Fair enough. But I’ve seen some of the accounts and, in the case of those I’ve seen, suspicion is applied in the same way that, were you to walk into your kitchen and find an almost empty tub of chocolate ice cream on the floor, your three year old child looking a little nauseous and with chocolate covered stains all over its face claiming “I didn’t do anything” your suspicion is likely to be well placed.

Circumstantial evidence can often be as compelling as direct observation.

Key takeaway 14 states that:

“42 employees and agents have been deemed to have been involved in some suspicious activity.”

The bit that interests me the most (if we accept that it would have been difficult for this to continue for eight years without some sort of inside help, whether that was witting or unwitting remains to be seen) is the mention of “agents”.

Who are these “agents”?

The fact is we don’t really know for sure but the report mentions several times the use of non-regulated intermediaries, the “bond loop” the use of Russian Government Bonds (“OFZ”). Even more intriguingly, it specifically states that they presented

“a solution for ten customers in our Non-resident Intermediaries segment using bonds as a faster, cheaper and more reliable way for their end-clients to transfer money overseas than making an international payment through a domestic Russian bank“.

What does that sound like? It sounds awfully like mirror trading to me. And we know from previous reports (for example see: that mirror trading was identified at Danske (bizarrely with some of the same clients as were identified at Deutsche Bank who also, coincidentally, discovered around ten (possibly twelve) clients engaging in mirror trading).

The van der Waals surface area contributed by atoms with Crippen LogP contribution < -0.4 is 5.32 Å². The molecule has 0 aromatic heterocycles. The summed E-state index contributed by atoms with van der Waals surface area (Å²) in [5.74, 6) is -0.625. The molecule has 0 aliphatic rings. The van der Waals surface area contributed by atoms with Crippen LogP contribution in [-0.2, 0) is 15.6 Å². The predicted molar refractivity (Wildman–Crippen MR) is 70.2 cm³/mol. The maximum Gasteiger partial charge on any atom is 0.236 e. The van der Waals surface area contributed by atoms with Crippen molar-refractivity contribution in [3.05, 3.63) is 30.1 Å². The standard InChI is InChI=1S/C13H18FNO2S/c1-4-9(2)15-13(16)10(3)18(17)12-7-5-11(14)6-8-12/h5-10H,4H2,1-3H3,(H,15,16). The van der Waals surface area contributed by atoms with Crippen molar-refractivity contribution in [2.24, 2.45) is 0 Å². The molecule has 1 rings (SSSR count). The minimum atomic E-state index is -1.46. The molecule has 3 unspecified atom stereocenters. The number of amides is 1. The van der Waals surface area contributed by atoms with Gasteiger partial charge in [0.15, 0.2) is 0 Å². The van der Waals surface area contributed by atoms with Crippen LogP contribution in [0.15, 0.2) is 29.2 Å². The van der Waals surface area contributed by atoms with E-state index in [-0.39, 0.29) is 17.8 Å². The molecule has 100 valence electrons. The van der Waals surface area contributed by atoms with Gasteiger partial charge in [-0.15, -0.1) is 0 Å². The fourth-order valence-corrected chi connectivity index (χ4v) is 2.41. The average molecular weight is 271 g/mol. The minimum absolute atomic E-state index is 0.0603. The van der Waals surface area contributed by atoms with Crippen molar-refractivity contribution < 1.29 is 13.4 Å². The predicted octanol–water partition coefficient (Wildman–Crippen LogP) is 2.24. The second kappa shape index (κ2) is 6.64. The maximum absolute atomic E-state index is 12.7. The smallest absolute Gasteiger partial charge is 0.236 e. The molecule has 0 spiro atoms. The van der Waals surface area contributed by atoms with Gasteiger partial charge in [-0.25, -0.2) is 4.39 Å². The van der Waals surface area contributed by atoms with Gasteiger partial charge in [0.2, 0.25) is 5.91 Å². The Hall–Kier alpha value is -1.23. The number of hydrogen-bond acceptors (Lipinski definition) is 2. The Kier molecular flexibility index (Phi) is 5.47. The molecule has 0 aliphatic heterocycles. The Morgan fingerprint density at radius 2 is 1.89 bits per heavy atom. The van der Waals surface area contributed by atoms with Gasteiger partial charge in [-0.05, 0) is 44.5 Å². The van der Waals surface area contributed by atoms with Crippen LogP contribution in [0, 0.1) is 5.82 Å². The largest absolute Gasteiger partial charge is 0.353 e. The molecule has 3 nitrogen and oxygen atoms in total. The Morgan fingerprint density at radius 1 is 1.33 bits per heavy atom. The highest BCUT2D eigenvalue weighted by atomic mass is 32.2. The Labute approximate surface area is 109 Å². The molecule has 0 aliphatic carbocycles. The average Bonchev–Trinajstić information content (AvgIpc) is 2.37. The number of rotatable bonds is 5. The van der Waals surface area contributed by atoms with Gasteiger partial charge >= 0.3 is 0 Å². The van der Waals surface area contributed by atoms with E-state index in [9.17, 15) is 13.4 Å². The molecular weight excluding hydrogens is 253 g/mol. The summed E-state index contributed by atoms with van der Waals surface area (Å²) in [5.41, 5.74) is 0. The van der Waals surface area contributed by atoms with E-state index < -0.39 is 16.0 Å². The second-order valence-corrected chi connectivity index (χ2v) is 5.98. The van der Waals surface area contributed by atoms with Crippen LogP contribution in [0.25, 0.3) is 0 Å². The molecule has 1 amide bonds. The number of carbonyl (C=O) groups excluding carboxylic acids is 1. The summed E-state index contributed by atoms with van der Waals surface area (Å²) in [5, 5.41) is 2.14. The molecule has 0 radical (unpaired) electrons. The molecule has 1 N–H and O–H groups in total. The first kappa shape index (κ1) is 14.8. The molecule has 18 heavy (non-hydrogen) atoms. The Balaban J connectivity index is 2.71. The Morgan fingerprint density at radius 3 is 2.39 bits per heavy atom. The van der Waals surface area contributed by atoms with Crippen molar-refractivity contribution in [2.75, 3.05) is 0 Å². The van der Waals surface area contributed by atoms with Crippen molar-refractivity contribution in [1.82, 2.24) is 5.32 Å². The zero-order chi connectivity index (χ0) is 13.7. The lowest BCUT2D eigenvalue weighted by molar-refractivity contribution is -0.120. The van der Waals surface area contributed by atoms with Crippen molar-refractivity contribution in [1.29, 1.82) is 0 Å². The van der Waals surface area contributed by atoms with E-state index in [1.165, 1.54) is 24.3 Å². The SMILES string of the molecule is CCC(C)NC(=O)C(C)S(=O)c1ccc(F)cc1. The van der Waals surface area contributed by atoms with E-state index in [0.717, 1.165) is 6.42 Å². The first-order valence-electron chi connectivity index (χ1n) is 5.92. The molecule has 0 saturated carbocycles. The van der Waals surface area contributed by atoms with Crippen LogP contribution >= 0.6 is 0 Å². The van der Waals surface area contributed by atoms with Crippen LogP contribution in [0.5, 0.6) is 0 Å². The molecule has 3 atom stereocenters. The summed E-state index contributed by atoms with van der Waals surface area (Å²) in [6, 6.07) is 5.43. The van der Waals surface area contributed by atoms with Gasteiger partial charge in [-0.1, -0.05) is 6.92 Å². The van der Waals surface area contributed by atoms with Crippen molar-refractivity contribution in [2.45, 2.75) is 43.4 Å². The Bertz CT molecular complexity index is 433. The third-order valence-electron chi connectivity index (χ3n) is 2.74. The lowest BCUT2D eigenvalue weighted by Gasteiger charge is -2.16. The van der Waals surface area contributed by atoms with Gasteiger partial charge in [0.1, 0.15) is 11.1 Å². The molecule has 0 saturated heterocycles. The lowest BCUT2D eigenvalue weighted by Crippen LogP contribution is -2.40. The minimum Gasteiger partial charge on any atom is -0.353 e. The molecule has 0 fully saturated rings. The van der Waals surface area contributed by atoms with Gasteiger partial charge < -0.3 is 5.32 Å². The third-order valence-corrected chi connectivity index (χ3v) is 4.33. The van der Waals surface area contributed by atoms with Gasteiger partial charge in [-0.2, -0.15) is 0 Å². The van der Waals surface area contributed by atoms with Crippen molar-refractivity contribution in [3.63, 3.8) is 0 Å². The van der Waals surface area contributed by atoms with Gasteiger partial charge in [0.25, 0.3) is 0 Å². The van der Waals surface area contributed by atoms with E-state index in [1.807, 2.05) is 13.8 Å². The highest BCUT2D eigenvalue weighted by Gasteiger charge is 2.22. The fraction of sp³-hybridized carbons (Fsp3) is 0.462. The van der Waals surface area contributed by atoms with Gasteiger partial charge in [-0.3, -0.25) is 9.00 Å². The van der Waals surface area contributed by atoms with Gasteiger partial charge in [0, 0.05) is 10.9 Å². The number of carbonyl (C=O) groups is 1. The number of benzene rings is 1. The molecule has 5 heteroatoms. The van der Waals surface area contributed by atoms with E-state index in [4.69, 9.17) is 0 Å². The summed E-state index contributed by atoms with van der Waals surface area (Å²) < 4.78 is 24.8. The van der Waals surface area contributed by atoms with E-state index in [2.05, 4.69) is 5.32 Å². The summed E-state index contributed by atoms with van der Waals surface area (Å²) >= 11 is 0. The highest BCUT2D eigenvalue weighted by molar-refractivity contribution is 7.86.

We know from previous reporting that Deutsche Bank identified approximately $10bn of mirror trades. What is not clear from the Danske Report is the value of these “OFZ” trades.

Deutsche was fined £163m in the UK and $630m in the US for theirs (amongst other failings which look exactly like the failings identified above in relation Danske’s KYC). There’s no way of knowing, at the moment, the scale of the Danske trades but clearly, if they come to more than the Deutsche trades, the potential for significant fines is there.

In respect of the intermediaries, Bruun and Hjejle’s report noted that a memorandum to the branch Executive Committee in October 2013 stated (inter alia):

(i)                 “We do not have full knowledge about the end-clients of the Intermediary“, and

(ii)                “[t]here is potential reputational risk in being seen to be assisting ’capital flight’ from Russia“.

With regard to the first main risk, an earlier draft had added: “and therefore potentially this solution could be used for money-laundering“, but these words had been left out in the final version at the initiative of a member of branch management.


And again:

“On 29 November and 13 December 2013, Baltic Banking forwarded material on the business review of the Non-Resident Portfolio to three members of the Executive Board, and on 17 December 2013, and supposedly after a meeting, two of these members also received the OFZ memo from October 2013 about the use of intermediaries. We cannot see that this material was shared with the CEO.”

Really? And note the use of the phrase “We cannot see that this material was shared with the CEO.” Not exactly a ringing endorsement of his not knowing is it?

Nevertheless, on 15 February 2014, following the presentation of Group Internal Audit’s (GIA) report to two members of the Executive Board, one member of the board responded (translated from Danish):

“Unfortunately, it looks as if there is reason for concern. I will inform [CEO] and will arrange a review ASAP. Will keep you [name] in the loop.”

A second said:

“At very least, the bond/intermediaries business has to be closed down immediately. Let’s discuss how”.

And even the CEO stated (translation):

“Noted. Here you should consider an immediate stop of all new business and a controlled winding-down of all existing business”.

All of which suggest to me that this was immediately seen as a big problem (unlike “the flow”) and needed closing down fast. Which also suggests that it was a sizeable business and potentially may turn out to be as much, if not more, than the Deutsche Bank mirror trades.

One to watch.

In part two of my analysis, I’m going to turn to the flow business and specifically to the use of LLPs and SLPs.